The Last Dragon Rider: An Adventure in Presadia, by Luke Aylen

Seven stars

First and foremost, a large thank you to NetGalley, Luke Aylen, and Lion Hudson Ltd. for providing me with a copy of this publication, which allows me to provide you with an unbiased review.

Looking for something my son might enjoy when he finishes his current book series, I took a chance with this YA fantasy novel by Luke Aylen. With a story full of excitement and action, I hoped to find something intriguing, though perhaps my reader’s lens made for a difficulty in properly capturing the tale’s greatness. Anavah finds herself living in the cruel world of Presadia. There is little flexibility and she is forced to steal to survive. After receiving crystal goggles from a mysterious entity, Anavah uncovers a life-altering discovery veiled in magic. In a tale that takes Anavah through time and space, she becomes an active student in the history of dragon riders of all shapes and sizes, which will surely transform Presadia forever. Anavah has a decision to make as she accepts her new life, though no one said it would be easy! Delving into the world of elves, dwarves, and even a few dragons, Anavah leads the reader into the fantastical and proves that adventures need not have a clear path, while still being highly entertaining. An interesting piece that many middle-school children will enjoy. Luke Aylen is an author to watch, with a series that is sure to spark the interest of many. Recommended for that dragon-obsessed young reader who loves the challenge of a good chapter book.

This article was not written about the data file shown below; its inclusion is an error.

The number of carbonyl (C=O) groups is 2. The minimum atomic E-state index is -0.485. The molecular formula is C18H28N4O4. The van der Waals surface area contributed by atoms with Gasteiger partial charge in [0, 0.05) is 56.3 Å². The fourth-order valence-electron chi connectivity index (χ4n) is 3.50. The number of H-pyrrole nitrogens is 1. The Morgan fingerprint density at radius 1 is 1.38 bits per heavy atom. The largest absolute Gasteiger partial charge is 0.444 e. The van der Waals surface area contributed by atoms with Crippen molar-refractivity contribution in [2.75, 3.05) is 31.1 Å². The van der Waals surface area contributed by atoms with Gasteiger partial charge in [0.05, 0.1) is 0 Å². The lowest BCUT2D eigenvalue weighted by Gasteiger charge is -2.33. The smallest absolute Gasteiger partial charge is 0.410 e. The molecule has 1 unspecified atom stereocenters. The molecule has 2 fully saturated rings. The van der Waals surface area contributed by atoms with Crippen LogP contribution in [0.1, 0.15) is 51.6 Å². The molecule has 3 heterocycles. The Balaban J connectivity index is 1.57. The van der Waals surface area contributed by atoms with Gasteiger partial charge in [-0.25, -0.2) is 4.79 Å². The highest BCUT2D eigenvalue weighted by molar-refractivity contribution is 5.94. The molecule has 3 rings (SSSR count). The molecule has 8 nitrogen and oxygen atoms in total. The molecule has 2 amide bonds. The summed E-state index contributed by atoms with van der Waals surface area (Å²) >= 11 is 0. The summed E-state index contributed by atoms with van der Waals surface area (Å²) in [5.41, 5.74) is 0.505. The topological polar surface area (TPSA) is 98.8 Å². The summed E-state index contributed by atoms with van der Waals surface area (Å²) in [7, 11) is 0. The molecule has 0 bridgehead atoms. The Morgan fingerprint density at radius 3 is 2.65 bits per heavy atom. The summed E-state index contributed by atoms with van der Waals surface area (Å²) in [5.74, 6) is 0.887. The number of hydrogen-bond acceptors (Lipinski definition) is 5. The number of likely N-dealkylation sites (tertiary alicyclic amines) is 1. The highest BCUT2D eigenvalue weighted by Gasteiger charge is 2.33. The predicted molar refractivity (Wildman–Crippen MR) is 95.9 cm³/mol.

I always feel that I do a disservice when I pick up a young adult book, particularly when I am not as enthralled as the author might like. However, such is the plight when I am trying to find some new things for Neo to read before he jumps in. I enjoyed the book for the most part, but my lack of a connection with fantasy writing may have jaded me a little. I enjoy dragons and beings of various forms as much as the next person, but the writing was likely geared for a group with whom I cannot properly connect as a reader. Luke Aylen does a great job at hashing out his characters and adds just enough detail to keep them from disappearing into the page, while spicing things up with just enough drama. The younger reader will surely lose themselves in the adventure and the layers of plot and character development. There is much left open to interpretation and intrigue, which allows the reader to wonder and seek more of this series to fill in some of the gaps. Short chapters encourage the reader to keep pushing through, which is important when there are so many other distractions taking place outside of a good book. I’ll have to hand this over to Neo to see if he likes it, though there’s nothing to make me think that he would not.

Kudos, Mr. Aylen, for a great piece of work. Just because it was not top of my list does not mean you won’t dazzle your intended audience.

A Book for All Seasons, a different sort of Book Challenge: